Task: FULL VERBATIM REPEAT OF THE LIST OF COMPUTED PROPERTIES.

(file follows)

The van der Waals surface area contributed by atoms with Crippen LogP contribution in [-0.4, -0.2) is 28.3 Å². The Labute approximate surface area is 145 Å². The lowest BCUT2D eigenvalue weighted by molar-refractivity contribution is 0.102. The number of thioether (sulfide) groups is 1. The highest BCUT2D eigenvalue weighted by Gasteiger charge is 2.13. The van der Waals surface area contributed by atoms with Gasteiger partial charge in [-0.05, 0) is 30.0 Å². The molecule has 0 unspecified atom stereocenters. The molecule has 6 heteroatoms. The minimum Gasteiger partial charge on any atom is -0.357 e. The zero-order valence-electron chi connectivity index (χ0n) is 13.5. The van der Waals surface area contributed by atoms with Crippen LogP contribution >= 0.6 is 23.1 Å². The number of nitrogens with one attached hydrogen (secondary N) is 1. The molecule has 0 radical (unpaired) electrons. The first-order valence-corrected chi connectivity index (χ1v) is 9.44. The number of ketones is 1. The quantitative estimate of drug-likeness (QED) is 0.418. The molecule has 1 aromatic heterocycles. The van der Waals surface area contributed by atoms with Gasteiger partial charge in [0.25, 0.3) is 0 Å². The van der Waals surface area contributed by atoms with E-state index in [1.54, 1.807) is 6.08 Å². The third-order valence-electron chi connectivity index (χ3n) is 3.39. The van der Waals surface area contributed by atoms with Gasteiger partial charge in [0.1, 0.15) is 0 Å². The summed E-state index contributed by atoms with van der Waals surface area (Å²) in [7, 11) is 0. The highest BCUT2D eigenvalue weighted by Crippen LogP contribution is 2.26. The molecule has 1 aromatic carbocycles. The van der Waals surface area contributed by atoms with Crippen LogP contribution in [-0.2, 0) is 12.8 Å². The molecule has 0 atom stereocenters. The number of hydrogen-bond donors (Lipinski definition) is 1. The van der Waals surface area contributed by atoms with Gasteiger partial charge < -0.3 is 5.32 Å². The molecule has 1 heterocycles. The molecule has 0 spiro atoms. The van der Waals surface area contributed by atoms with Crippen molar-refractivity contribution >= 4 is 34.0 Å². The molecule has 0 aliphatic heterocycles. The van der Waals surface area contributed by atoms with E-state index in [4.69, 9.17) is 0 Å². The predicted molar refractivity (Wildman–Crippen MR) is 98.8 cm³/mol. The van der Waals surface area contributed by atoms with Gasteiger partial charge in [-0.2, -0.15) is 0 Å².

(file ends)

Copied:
The van der Waals surface area contributed by atoms with Crippen LogP contribution in [-0.4, -0.2) is 28.3 Å². The Labute approximate surface area is 145 Å². The lowest BCUT2D eigenvalue weighted by molar-refractivity contribution is 0.102. The number of thioether (sulfide) groups is 1. The highest BCUT2D eigenvalue weighted by Gasteiger charge is 2.13. The van der Waals surface area contributed by atoms with Gasteiger partial charge in [-0.05, 0) is 30.0 Å². The molecule has 0 unspecified atom stereocenters. The molecule has 6 heteroatoms. The minimum Gasteiger partial charge on any atom is -0.357 e. The zero-order valence-electron chi connectivity index (χ0n) is 13.5. The van der Waals surface area contributed by atoms with Crippen LogP contribution >= 0.6 is 23.1 Å². The number of nitrogens with one attached hydrogen (secondary N) is 1. The molecule has 0 radical (unpaired) electrons. The first-order valence-corrected chi connectivity index (χ1v) is 9.44. The number of ketones is 1. The quantitative estimate of drug-likeness (QED) is 0.418. The molecule has 1 aromatic heterocycles. The van der Waals surface area contributed by atoms with Gasteiger partial charge in [0.25, 0.3) is 0 Å². The van der Waals surface area contributed by atoms with E-state index in [1.54, 1.807) is 6.08 Å². The third-order valence-electron chi connectivity index (χ3n) is 3.39. The van der Waals surface area contributed by atoms with Gasteiger partial charge in [0.1, 0.15) is 0 Å². The summed E-state index contributed by atoms with van der Waals surface area (Å²) in [7, 11) is 0. The highest BCUT2D eigenvalue weighted by Crippen LogP contribution is 2.26. The molecule has 1 aromatic carbocycles. The van der Waals surface area contributed by atoms with Crippen LogP contribution in [-0.2, 0) is 12.8 Å². The molecule has 0 atom stereocenters. The number of hydrogen-bond donors (Lipinski definition) is 1. The van der Waals surface area contributed by atoms with Gasteiger partial charge < -0.3 is 5.32 Å². The molecule has 1 heterocycles. The molecule has 0 spiro atoms. The van der Waals surface area contributed by atoms with Crippen molar-refractivity contribution >= 4 is 34.0 Å². The molecule has 0 aliphatic heterocycles. The van der Waals surface area contributed by atoms with E-state index in [4.69, 9.17) is 0 Å². The predicted molar refractivity (Wildman–Crippen MR) is 98.8 cm³/mol. The van der Waals surface area contributed by atoms with Gasteiger partial charge in [-0.2, -0.15) is 0 Å².